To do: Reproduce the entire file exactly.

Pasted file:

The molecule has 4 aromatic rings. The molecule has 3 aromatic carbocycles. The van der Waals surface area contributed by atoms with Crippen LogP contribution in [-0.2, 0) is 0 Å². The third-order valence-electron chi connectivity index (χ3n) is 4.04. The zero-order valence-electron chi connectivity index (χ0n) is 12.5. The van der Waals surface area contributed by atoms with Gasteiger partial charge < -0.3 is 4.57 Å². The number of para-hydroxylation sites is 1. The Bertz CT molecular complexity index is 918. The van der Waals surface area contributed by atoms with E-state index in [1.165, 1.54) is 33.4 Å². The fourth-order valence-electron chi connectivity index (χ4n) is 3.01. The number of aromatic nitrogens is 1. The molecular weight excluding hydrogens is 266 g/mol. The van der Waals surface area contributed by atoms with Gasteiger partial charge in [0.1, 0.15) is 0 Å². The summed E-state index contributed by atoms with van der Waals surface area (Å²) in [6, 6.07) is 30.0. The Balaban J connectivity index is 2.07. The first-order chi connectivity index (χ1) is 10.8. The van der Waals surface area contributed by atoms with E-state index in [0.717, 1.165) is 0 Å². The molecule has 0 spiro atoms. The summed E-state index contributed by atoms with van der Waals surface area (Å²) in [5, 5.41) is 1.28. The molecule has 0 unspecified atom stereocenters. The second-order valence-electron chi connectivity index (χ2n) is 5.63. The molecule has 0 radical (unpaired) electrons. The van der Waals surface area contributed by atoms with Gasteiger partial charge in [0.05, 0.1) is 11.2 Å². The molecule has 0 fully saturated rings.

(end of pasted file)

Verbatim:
The molecule has 4 aromatic rings. The molecule has 3 aromatic carbocycles. The van der Waals surface area contributed by atoms with Crippen LogP contribution in [-0.2, 0) is 0 Å². The third-order valence-electron chi connectivity index (χ3n) is 4.04. The zero-order valence-electron chi connectivity index (χ0n) is 12.5. The van der Waals surface area contributed by atoms with Gasteiger partial charge < -0.3 is 4.57 Å². The number of para-hydroxylation sites is 1. The Bertz CT molecular complexity index is 918. The van der Waals surface area contributed by atoms with E-state index in [1.165, 1.54) is 33.4 Å². The fourth-order valence-electron chi connectivity index (χ4n) is 3.01. The number of aromatic nitrogens is 1. The molecular weight excluding hydrogens is 266 g/mol. The van der Waals surface area contributed by atoms with Gasteiger partial charge in [0.1, 0.15) is 0 Å². The summed E-state index contributed by atoms with van der Waals surface area (Å²) in [6, 6.07) is 30.0. The Balaban J connectivity index is 2.07. The first-order chi connectivity index (χ1) is 10.8. The van der Waals surface area contributed by atoms with E-state index in [0.717, 1.165) is 0 Å². The molecule has 0 spiro atoms. The summed E-state index contributed by atoms with van der Waals surface area (Å²) in [5, 5.41) is 1.28. The molecule has 0 unspecified atom stereocenters. The second-order valence-electron chi connectivity index (χ2n) is 5.63. The molecule has 0 radical (unpaired) electrons. The van der Waals surface area contributed by atoms with Gasteiger partial charge in [0.05, 0.1) is 11.2 Å². The molecule has 0 fully saturated rings.